On top of all that, Sorcery has the added negative of casting failures!
Additionally, there’s nothing saying that a Wizard can’t indulge in sorcery anyway if desired or the situation was dire enough. The Wizard would just apply his Wizardry skill against the adjusted spell difficulty, expend a Fate point and roll 4dF and hope for no failure.
NOTE FOR FUTURE:
A Wizard modifying an existing spell (eg., deciding not to speak on a spell that has a verbal component) takes the existing predefined difficulty and increases it (in this case +1), loses a Fate point and rolls 4dF and risks potential recoil.
A Sorceror attempting the same effect on the fly would still have to cost out the magical effect which could end up still being more difficult than the Wizard trying to modify a tried-and-true formula that did the same thing.
This is another distinction between Wizardry and Sorcery that might need reconsidering, but given the following…
- A Soceror can leverage an apex skill (for example, Craft/Performance skill for Bards) for both his chosen path in life AND generating Magic effects with no more “cost” than the use of a Stunt slot.
…it doesn't seem overly generous at this point to give a Wizard the benefit of indulging in modifications to existing formulas without having to consider the difficulty in the same way as "on the fly" magical effects.
If the casting results in a failure then no effect generated--at least not under the control of the caster. But there is a magical recoil to contend with!
The magical power that was harnessed or focused in the attempt to create the effect has to go "somewhere". So the base magical recoil would be the effect’s original difficulty, increased by the number of shifts by which the caster failed the roll.
Example: If a Sorceror attempts a +4 spell difficulty and fails by +1, a Superb (+5) magical recoil is generated.
Example 2: If a Sorceror’s apprentice (I couldn’t resist) with a +1 Skill attempted to cast a magical effect of +5 difficulty and then rolled –4 on the dice, then he would end up with a (+5 – 1 +4 = +8) magical recoil! This would also tend to indicate why you would keep a close eye on apprentices… Or why sorcerors tend to live alone…
Dealing with Magical Recoil
I like the roleplaying potential inherent in allowing the caster to determine if the recoil impacts only them or if they reflect some or all of it out into the world.
With respect to the impact upon a Sorceror’s alignment, projecting magical recoil into the world represents something of a chaotic, or evil, or selfish act. The caster electing to take the stress of magical recoil represents more of a lawful, or good or selfless act.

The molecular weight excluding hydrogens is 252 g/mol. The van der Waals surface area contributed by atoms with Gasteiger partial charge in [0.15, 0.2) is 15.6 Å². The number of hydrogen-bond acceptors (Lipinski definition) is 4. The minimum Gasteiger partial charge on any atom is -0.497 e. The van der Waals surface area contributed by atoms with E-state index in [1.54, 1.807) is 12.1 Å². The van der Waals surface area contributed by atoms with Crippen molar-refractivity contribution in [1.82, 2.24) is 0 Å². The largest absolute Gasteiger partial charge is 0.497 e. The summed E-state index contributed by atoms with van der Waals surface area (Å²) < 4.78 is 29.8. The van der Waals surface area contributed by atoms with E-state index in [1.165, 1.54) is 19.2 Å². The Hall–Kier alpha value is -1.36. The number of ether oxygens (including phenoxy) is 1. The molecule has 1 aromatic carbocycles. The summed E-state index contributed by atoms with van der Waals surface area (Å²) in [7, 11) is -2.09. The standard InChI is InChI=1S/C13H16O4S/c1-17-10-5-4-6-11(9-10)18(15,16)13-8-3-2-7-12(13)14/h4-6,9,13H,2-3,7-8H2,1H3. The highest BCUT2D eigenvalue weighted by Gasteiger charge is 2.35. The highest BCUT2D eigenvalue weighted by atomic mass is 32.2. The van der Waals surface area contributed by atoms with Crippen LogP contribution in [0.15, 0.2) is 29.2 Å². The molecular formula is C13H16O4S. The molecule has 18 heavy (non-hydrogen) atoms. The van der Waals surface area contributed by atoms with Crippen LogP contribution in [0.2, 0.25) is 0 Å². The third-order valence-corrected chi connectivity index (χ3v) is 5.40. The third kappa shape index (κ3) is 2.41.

In SoG, magical recoil of any kind is assigned to the stress track of the GM's choosing and is usually based upon the nature of the casting or the desired effect, or what sorts (if any) Aspects were leveraged during the casting.
Which also brings up an interesting thought…
While a compel could occur during a casting to make a casting difficulty higher, could it be used after the failure to make it worse? I think I like the possibilities…
Example: A Sorceror generated a +2 recoil that was projected out into the world, and the GM decided to have it be expressed as physical stress (heat) on a party member wearing metal armor that had some Aspect attached to it--could you compel a +2 increase on that party member for a total of +4 physical stress? (*evil laugh*)
Wizardry and Casting Failure
Under normal circumstances a Wizard cannot fail to cast a spell equal or less than his difficulty, though it is possible to increase the difficulty of a casting via Aspects being compelled, or some party attempting to interrupt the Wizard.
If the Wizard is considered to be “casting a spell” and is successfully interrupted (i.e., fails the difficulty), there is no magical recoil and no negative impact, beyond the loss of the memorized spell (or the loss of the scroll being read).
SoG's assumption is that Wizard spells’ are considered to have integrated various fail-safes so that if a spell was interrupted, the focused energy would be safely dispersed.
Side Note: It is possible to consider that it’s not the spell that has the fail-safes within it, but rather that the Wizard possesses the skill and knowledge of how to safely disperse the energies.
Problem with this assumption is that you might need to state that non-wizards using scrolls could experience casting failure, which was not in the source material.
NEXT: Clerical Magic and the Tragic Case of Rene Belloq…